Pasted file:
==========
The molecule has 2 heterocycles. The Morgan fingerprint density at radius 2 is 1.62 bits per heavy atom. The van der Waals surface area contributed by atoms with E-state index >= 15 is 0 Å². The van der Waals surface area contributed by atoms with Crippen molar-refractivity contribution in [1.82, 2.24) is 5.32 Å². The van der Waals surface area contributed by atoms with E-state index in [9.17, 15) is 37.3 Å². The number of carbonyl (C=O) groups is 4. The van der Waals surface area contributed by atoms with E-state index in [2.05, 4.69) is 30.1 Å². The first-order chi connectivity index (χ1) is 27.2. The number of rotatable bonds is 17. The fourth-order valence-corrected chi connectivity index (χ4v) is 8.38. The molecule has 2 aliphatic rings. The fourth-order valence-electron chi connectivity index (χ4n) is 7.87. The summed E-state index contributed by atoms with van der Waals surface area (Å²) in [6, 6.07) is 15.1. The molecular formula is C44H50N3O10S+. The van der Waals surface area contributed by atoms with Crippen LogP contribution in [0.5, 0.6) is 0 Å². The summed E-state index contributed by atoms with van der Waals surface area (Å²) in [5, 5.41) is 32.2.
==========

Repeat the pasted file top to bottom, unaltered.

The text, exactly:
The molecule has 2 heterocycles. The Morgan fingerprint density at radius 2 is 1.62 bits per heavy atom. The van der Waals surface area contributed by atoms with E-state index >= 15 is 0 Å². The van der Waals surface area contributed by atoms with Crippen molar-refractivity contribution in [1.82, 2.24) is 5.32 Å². The van der Waals surface area contributed by atoms with E-state index in [9.17, 15) is 37.3 Å². The number of carbonyl (C=O) groups is 4. The van der Waals surface area contributed by atoms with E-state index in [2.05, 4.69) is 30.1 Å². The first-order chi connectivity index (χ1) is 27.2. The number of rotatable bonds is 17. The fourth-order valence-corrected chi connectivity index (χ4v) is 8.38. The molecule has 2 aliphatic rings. The fourth-order valence-electron chi connectivity index (χ4n) is 7.87. The summed E-state index contributed by atoms with van der Waals surface area (Å²) in [6, 6.07) is 15.1. The molecular formula is C44H50N3O10S+. The van der Waals surface area contributed by atoms with Crippen LogP contribution in [0.5, 0.6) is 0 Å². The summed E-state index contributed by atoms with van der Waals surface area (Å²) in [5, 5.41) is 32.2.